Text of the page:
But the New York Times presents the FBI’s case for secrecy. Naturally, to protect informants (again, implying sinisterly that Halper would be in some sort of danger doled out by the Trump administration should his identity be revealed). In addition, the investigators were determined not to sway the outcome of an election in its final months by revealing the existence of an investigation.
In other words, it was for Trump’s own protection that the informant was kept under wraps! Can you believe that?
‘After opening the Russia inquiry about a month later, they took steps, those officials said, to ensure that details of the inquiry were more closely held than even in a typical national security investigation, including the use of the informant to suss out information from the unsuspecting targets. Sending F.B.I. agents to interview them could have created additional risk that the investigation’s existence would seep into view in the final weeks of a heated presidential race.’ (NYT)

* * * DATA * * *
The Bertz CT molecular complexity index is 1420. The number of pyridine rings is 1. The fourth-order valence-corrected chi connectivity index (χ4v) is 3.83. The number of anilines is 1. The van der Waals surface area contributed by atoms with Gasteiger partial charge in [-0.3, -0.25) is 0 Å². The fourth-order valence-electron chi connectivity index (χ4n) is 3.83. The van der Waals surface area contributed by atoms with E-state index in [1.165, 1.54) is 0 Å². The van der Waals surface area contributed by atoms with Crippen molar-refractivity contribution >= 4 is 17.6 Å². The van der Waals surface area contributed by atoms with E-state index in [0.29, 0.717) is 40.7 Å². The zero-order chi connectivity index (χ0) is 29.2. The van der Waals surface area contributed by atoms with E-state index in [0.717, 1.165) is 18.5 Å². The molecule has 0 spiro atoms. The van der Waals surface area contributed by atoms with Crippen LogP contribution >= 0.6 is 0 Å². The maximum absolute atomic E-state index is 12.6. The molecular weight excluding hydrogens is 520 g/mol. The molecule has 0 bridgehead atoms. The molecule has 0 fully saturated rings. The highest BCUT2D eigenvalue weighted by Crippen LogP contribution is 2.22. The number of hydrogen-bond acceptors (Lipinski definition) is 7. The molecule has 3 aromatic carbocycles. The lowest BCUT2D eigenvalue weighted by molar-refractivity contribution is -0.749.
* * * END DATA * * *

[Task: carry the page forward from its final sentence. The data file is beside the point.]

This whole investigation doesn’t exactly smell of conscientiousness, fairness or respect for Donald Trump. Were we talking about the other candidate whose investigation was brought to a swift conclusion, that might be a different case. But it’s hard to buy that the secretiveness surrounding this investigation into – whatever is being investigated now – was maintained out of respect for the sitting president’s fair shake during election season.
More likely, as is the case now, the intelligence community didn’t want it coming out that they were actively seeking collusion charges against a candidate who was once a long-shot to compete in the race, let alone win. It still appears, justifiably, as if as little as possible is being disclosed to the public about how the investigation started, on what alleged probable cause it was opened, and who all was involved and informed of its ‘progress’.
The accounts surrounding Stefan Halper’s interactions with Carter Page and George Papadopoulos aren’t doing the long-lost image of an impartial intelligence community any favors, either. It’s another brick in the wall on which the mural of the most controversial, and perhaps ugliest, scandal in American political history will be painted.
When it’s all said and done, that mural won’t be a Mona Lisa or a Picasso. Rest assured, it won’t be pretty in the loosest sense of the word.